There’s So Much I Want to Say to You Favorite 



Jun 27 2012


Whitney, New York City

At the press preview for Sharon Hayes’s new full-floor exhibition “There’s So Much I Want to Say to You” at the Whitney Museum there was a podium and a microphone set up in the center of the gallery that would eventually be used by director Adam Weinberg and curator Chrissie Iles to introduce the artist and her restless work. But the show — actually a single, sprawling installation arranged on a central plywood stage (created in collaboration with artist Andrea Geyer) — is really an embarrassment of riches when it comes to speakers and pulpits to pontificate from. The gallery is filled with voices emanating from record players, audio speakers, and text, a cacophony of personalities and perspectives tied together by Hayes’s own.

Born in 1970, Hayes came of age during the rise of gay liberation movements and Third Wave feminism, twin currents that drive “There’s So Much I Want to Say to You.” In this tour-de-force solo show, the artist is equal parts activist, diarist, and journalist, charting her own individual upheavals even as she experiences the upheavals of her time and excavates the struggles of the past. A gay woman, Hayes integrates the personal and the political in a way that brings to mind the recent identity-based work of Simon Fujiwara and Danh Vo, but with a keener sense of the painful realities of the world and their impact on the individual. In formats ranging from her 1990s-era solo theatrical performances to her 2004 DJ set drawn from her extensive collection of spoken-word LPs, Hayes draws on lives and stories outside her own.

Much of the Whitney exhibition confronts the struggle for queer identity. Sixteen-millimeter film footage shot at the 1971 “Christopher Street Liberation Day and Gay-In” is voiced over by Hayes and activist Kate Millett, who was born in 1934, in a piece called “Gay Power.” Millett reminisces about the excitement of the day while the camera runs up and down young bodies lit by the yellowing setting sun. The nostalgic narration and sumptuous footage would be hypnotizing — if the trance wasn’t broken by a constant sense that the celebration was about to be stopped: “It was a very different parade in those days,” Millett recalls, comparing it to events, one assumes, like this past weekend’s Pride. “It was very scary.”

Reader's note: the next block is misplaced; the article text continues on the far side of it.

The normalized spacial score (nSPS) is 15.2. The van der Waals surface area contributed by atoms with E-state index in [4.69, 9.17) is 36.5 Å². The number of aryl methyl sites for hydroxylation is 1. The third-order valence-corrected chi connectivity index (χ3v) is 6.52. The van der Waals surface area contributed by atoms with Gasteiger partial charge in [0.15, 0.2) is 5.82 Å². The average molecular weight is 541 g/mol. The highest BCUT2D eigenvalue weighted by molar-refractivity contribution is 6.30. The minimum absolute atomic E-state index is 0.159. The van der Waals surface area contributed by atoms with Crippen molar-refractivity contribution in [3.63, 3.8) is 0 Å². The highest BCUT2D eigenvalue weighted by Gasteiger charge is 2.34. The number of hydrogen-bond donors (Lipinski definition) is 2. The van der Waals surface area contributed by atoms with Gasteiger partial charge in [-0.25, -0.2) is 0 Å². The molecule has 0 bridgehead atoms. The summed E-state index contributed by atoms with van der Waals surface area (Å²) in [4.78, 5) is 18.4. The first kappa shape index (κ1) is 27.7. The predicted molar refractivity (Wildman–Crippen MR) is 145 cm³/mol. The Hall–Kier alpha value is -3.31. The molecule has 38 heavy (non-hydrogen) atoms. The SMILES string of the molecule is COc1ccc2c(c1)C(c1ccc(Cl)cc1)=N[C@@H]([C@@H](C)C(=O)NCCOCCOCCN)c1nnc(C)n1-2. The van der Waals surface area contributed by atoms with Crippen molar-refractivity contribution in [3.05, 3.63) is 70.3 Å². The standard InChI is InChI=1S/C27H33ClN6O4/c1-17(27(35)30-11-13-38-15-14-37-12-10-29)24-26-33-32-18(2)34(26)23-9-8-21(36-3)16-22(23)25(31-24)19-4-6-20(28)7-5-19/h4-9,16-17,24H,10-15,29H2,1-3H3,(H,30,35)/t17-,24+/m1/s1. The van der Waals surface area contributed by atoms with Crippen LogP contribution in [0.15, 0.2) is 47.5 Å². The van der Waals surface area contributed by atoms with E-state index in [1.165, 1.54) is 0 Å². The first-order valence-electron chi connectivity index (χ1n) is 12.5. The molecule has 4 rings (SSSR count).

In “I March in the Parade of Liberty but as Long as I Love You I Am Not Free,” Hayes speaks a monologue out loud to an absent lover (the work was previously performed in public at the New Museum in 2007): “Nothing is real but you. The aim of love is to love, no more, no less.” But as sincere as Hayes’s impassioned pronouncements are, she is also attempting to convince herself that love might exist separately from politics, divorced from the hostile conditions of the society that surrounds it. An implicit argument of the artist’s work is that the best way to demonstrate love for another person is to fight for them, and yet that fighting sometimes drives people away rather than bringing them together.

An enormous banner emblazoned with the words, “Now a chasm has opened between us that holds us together and keeps us apart” welcomes viewers into Hayes’s exhibition. The first part of the sentence is crumpled together, nearly unreadable, while the rest unfurls legibly. Elsewhere, a floor-to-ceiling black flag reads, “My memory translates everything into something else.” Hayes’s frustration lies with society as well as with the self, and pushes at the anxious boundary between the two.

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